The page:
Queen of Harlem is a novel that focuses on the struggles of Mason Randolph
as he comes of age. He is a very well spoken, well-educated, wealthy Black man from Louisiana bound for Stanford Law School. However, he decides to take a hiatus and travel the world and ends up in Harlem wrestling
with his identity, self-worth, and ethnic authenticity. In his mind, Harlem with its history and people, will allow him to keep it real
by living with genuine black people."
teased and called a Theo Huxtable, Mason takes the name and persona of his thuggish tormentor, "Malik", and moves into the
brownstone of the
ever-fabulous Carmen, an uptown diva of Harlem. Carmen, who seems to know everybody who is somebody and has a social calendar
beyond belief happily takes him under her wing thinking he looked needy. He then
fabricates an impoverished, tormented background that foster more lies to explain his current situation. It works for a while and he enjoys life on Carmens coattails as they attend art openings and posh
parties meeting a host of interesting characters along the way. His web of deceit
begins to unravel when he meets Kyra, an uptown girl, whose background is much like the life he left behind. To court her, he quickly realizes that he needs to become Mason again but the momentum behind the Malik
character's world crashes it all. Carmen also becomes suspicious when his day
job does not check out and before he can take corrective action the two galaxies of Mason and Malik ultimately collide. But
Mason/Malik is not the only one with a story Carmen is a quite an enigma herself. Her
secret is revealed in a very clever twist at the end of the novel.
Jackson's wry tongue-in-cheek brand of humor meticulously plays
with words and his well placed manifestation of clichés and metaphors elevate this book to an above average rating. The vivid descriptions of Harlem, its people, and colorful character dialogues of Carmen, Mason/Malik,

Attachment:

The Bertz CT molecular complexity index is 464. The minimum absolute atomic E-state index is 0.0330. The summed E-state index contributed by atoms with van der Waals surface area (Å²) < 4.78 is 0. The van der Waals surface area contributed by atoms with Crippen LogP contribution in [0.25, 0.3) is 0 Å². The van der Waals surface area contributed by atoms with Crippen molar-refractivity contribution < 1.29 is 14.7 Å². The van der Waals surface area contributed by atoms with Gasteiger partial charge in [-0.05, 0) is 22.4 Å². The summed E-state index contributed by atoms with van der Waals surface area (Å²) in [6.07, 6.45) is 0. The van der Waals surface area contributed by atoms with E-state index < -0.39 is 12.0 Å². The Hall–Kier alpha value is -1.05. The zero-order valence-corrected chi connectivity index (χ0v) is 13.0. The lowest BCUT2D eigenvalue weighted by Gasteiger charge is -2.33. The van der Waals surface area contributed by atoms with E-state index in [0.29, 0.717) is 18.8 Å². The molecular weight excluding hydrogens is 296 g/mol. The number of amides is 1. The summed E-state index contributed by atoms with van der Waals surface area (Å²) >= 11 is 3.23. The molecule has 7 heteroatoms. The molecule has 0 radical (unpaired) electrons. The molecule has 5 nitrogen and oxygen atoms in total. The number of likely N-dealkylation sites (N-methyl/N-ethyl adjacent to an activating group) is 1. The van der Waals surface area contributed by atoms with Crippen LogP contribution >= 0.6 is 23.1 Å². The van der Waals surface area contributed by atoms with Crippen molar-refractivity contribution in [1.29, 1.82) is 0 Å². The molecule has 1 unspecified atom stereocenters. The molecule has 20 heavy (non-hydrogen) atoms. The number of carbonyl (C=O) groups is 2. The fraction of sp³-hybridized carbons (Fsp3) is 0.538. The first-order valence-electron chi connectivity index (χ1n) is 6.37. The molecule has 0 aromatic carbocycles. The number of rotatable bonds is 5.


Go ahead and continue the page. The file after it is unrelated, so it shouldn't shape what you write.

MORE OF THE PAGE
Niku, Kyra and the rest of the cast kept the novel flowing from the pages. The
main character Mason/Malik was refreshingly honest. It caused no surprise that
he fantasizes about Carmen daily only to fall for Kyra, a college student, whose background mirrored his. The moral of the story? To thine own self be true. He learns (the hard way) that pretenses and facades are reckless and shallow and by engaging in them attracts
equally shallow people, alienates those who know the truth, and hurts the ones you love.
This book applied meaning to some very old clichés: Don't judge a book by its cover, There is more than meets the eye, The grass appears greener on the
other side, and What is done in the dark will surely be brought to the light. Mason realizes that everyone has something to hide and that to get what we want, we
have to be willing to let go of our secrets. This was an easy read and I think Jackson will be praised in the literary world
for this latest body of work. This reader's personal favorite from Jackson is
still his debut novel, The View From Here; however, I'm not disappointed with this novel, it was very enjoyable.
The Nubian Circle Book Club rating for The Queen of Harlem is 3.75 out
of 5 stars. We welcome your comments and thoughts about this book review. Please e-mail us at this address: